• Representatives of the FDA and CDC briefed the news media on the situation involving the Johnson & Johnson vaccine.  Listen to that briefing here.
  • The FDA and CDC issued a joint statement noting some adverse effects from the Johnson & Johnson COVID-19 vaccine and explaining that

CDC will convene a meeting of the Advisory Committee on Immunization Practices (ACIP) on Wednesday to further review these cases and assess their potential significance. FDA will review that analysis as it also investigates these cases. Until that process is complete, we are recommending a pause in the use of this vaccine out of an abundance of caution.

Congress – Medicare Sequestration Legislation


  • The House has passed a bill to extend the moratorium on the two percent Medicare sequestration cut that has been delayed throughout the pandemic; this latest delay would extend to December 31, 2021.   President Biden is expected to sign the bill and then CMS will begin processing the claims it has been holding since April 1 in anticipation of the bill’s passage.  Those claims will be paid without the two percent sequestration deduction.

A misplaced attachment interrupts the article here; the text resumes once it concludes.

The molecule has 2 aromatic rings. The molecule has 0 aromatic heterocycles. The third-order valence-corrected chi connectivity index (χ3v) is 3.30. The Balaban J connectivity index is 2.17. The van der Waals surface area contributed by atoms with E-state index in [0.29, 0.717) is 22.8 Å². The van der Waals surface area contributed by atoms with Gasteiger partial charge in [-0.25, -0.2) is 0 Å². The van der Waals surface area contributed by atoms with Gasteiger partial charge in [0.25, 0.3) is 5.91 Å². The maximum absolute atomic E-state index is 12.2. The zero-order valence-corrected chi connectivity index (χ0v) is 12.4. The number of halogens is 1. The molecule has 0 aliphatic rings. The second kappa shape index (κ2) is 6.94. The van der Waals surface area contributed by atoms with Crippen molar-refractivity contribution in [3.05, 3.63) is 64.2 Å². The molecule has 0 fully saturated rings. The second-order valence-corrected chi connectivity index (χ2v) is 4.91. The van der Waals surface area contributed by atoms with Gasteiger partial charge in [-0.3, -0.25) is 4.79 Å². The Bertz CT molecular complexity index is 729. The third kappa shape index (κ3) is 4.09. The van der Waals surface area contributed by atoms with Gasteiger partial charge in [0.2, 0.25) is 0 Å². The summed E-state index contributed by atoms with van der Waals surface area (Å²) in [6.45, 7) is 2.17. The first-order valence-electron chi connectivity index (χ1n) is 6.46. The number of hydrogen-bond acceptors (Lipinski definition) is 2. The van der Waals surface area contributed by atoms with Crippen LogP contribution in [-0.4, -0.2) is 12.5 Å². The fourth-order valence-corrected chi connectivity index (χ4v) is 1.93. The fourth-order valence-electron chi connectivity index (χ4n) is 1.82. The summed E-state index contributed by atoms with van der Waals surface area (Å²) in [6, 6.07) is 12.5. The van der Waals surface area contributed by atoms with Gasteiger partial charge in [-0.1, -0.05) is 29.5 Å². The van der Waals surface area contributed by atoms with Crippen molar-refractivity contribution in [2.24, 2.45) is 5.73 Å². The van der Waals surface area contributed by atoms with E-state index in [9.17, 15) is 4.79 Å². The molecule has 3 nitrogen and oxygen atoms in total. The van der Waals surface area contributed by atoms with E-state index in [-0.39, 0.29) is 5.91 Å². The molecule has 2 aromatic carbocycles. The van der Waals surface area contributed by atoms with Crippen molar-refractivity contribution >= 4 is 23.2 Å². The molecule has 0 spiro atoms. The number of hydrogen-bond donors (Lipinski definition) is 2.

The White House


Centers for Medicare & Medicaid Services


  • CMS is terminating some of its COVID-19 waivers for health care providers that apply to long-term-care settings.  Find the terminated waivers, marked in red with “terminated effective,” followed by a May 9 or May 10, 2021 date, on pages 18 and 19 of its compendium of COVID-19 emergency blanket waivers.

Health Policy News

  • CMS has extended the deadline for interested parties to apply to participate in its Primary Care First Cohort 2 to May 21, 2021 and the deadline for payer applications has been extended to June 18, 2021.  Learn more from the following resources: